Wheeler: high dollar, tight govt policy helping keep interest rates low
The high exchange rate and tight government fiscal policy mean the Reserve Bank can hold interest rates for longer.
That appears to be the implicit message in today's "no change" decision from bank governor Graeme Wheeler. As expected, he is keeping the official cash rate at 2.5%.
That was the only real "no surprise" part of today's announcement. As if to confound commentators who believe Mr Wheeler will be tougher – more "hawkish" – on inflation than his predecessor, Alan Bollard, the first line in today's monetary policy statement says "inflation is currently subdued, and is likely to remain low in the near term".
Price inflation, currently at an annual rate of 0.9%, is now not expected to reach the middle of the Reserve Bank's 1% to 3% target band until September 2015.
In the past, such a low rate in New Zealand would have pointed to minimal economic growth. However, today's forecasts show a slightly higher growth path through to March 2016.
Growth forecasts are up – a 3.3% rise in GDP is forecast for the year to March 2014 and a 2.9% increase the following year.
Driving this is a pickup in construction in Auckland and Canterbury, growing business and consumer confidence generally and signs the offshore financial market instabilities of recent years have receded (even if they are unlikley to disappear completely for a very long time).
Trading partner growth is looking better than it was in 2012 – although global trading conditions are still below trend – and economic conditions among New Zealand's main export markets should be back to average long-term levels by the end of the year.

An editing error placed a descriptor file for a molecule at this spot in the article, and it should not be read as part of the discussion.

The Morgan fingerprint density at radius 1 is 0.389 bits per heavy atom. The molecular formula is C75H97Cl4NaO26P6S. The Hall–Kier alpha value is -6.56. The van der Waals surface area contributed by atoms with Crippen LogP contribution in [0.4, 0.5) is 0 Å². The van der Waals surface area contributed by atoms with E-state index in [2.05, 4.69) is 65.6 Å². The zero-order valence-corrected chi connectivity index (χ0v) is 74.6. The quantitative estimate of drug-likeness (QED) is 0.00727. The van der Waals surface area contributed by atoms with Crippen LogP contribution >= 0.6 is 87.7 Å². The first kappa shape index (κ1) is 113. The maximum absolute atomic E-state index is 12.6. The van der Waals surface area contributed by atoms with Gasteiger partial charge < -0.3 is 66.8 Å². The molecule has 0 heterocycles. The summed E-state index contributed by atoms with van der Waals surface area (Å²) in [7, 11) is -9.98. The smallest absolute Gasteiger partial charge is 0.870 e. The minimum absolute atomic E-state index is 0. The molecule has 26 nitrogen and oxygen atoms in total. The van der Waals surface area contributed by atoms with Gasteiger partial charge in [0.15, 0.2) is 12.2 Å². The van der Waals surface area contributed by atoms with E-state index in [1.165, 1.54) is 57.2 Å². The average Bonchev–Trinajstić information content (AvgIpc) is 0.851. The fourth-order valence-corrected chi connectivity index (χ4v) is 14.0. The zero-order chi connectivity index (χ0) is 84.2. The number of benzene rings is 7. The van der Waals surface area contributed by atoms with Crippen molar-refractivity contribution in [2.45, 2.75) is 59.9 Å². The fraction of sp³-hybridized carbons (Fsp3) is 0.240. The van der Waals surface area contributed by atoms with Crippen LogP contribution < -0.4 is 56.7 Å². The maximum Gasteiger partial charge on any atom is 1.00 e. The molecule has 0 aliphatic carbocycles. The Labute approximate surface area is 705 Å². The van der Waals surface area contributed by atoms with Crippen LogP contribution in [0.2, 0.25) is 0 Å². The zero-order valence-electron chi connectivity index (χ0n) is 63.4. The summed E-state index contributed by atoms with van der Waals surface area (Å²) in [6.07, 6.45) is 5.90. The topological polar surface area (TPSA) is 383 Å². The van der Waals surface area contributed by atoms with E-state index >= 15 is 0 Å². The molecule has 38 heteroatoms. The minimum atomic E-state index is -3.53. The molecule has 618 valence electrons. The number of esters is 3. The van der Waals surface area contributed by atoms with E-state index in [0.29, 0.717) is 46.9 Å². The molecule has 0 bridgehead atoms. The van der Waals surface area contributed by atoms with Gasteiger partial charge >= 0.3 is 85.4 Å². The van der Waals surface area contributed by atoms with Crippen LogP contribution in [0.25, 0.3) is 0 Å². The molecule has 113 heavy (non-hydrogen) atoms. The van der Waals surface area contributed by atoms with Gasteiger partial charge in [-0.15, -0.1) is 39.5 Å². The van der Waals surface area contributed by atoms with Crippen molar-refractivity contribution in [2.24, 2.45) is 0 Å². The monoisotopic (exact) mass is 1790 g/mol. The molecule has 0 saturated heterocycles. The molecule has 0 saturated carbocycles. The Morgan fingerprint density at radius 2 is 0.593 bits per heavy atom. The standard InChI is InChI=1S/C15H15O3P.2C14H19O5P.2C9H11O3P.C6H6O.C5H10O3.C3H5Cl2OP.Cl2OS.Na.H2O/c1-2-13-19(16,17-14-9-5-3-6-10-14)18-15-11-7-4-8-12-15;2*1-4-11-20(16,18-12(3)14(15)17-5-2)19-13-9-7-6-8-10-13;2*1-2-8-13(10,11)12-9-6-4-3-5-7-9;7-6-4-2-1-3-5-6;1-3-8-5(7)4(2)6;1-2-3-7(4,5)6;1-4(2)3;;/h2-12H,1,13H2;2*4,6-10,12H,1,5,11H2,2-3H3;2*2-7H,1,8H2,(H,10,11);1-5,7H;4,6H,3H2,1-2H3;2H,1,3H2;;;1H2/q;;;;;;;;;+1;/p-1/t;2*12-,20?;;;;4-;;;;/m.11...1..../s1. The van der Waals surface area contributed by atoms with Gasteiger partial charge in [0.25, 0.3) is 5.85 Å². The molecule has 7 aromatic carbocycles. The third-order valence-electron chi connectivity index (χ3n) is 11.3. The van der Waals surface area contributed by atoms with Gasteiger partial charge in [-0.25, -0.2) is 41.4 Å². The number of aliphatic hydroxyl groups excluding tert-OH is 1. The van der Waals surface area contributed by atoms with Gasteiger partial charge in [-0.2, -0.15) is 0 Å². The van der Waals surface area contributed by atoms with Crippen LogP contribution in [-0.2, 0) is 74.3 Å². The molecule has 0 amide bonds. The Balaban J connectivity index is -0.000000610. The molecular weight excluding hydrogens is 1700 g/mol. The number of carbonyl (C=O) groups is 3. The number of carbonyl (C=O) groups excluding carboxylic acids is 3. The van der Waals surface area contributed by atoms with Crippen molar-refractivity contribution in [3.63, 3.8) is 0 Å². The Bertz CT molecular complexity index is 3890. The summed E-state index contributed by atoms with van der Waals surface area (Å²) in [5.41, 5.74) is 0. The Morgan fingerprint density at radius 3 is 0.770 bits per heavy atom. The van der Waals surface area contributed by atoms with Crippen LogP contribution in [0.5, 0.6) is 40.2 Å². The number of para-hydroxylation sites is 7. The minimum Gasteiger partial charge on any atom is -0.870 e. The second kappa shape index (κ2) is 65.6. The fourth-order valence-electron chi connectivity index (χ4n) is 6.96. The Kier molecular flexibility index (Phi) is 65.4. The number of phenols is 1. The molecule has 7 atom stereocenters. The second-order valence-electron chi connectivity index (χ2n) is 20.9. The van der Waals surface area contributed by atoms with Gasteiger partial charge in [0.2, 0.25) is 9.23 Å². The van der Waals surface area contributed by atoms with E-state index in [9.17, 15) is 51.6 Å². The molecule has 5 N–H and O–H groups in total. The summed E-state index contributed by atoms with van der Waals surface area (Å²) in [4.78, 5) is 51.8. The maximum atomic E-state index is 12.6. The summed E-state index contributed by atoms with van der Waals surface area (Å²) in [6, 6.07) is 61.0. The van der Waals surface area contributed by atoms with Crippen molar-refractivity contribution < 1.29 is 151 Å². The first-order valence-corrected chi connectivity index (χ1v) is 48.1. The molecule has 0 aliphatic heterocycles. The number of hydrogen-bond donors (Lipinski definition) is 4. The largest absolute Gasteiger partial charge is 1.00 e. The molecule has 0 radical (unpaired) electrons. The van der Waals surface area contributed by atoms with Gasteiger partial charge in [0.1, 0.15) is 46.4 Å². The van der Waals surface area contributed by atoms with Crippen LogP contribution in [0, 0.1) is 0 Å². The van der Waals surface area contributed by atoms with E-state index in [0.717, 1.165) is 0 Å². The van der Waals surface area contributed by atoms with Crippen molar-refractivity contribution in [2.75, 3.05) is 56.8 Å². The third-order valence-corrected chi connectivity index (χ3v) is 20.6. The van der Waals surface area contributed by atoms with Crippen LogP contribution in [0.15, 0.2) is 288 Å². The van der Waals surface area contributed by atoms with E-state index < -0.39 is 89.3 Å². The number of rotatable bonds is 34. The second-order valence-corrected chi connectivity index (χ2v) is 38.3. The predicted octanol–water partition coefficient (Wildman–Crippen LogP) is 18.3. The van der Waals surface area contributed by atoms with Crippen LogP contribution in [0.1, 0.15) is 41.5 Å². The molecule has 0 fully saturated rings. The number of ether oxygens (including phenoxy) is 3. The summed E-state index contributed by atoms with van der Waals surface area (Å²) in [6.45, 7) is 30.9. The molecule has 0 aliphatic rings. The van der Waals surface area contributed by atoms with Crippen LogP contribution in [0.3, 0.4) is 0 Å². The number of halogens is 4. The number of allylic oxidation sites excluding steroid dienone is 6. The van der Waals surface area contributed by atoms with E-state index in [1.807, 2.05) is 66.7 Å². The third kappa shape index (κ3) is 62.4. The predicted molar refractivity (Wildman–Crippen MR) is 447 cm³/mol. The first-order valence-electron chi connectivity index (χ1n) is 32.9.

One new factor
Offsetting this is one new factor since the last update: the emerging drought in most of the country's farm regions and its likely impact on growth over the next two years.
Dairy output will take the main impact this year. One of the paradoxes of droughts is meat production usually rises as feed-denuded farmers reduce their stock numbers.
That, though, usually flows through into a drop in meat production the succeeding one or two years as farmers rebuild their numbers and send fewer animals to the freezing works.
The other restraints on the economy are the exchange rate and the government's "fiscal consolidation".
"The high New Zealand dollar continues to dampen export receipts and has resulted in increased competitive pressures in the tradable sector more generally," according to today's monetary policy statement.
The high currency has, at the same time, lowered the price of imports and thus price inflation and the costs of some business inputs, and has "also meant that interest rates are lower than would otherwise have been the case".
The government's tight fiscal stance is also having an impact. As well as restraining spending, the rise in indirect taxes – petrol and tobacco excises, as well as road user charges – along with tighter constraints on welfare payments and student support packages, are having a contractionary impact.
"The government is also aiming to limit spending growth over the next few years, supported by a focus on improved state sector efficiency."
Overall, Mr Wheeler says, the recovery, while looking stronger than it did at his last full update in early December, is uneven.
"There are both upside and downside risks to this outlook. At this point we expect to keep the OCR unchanged through the end of the year."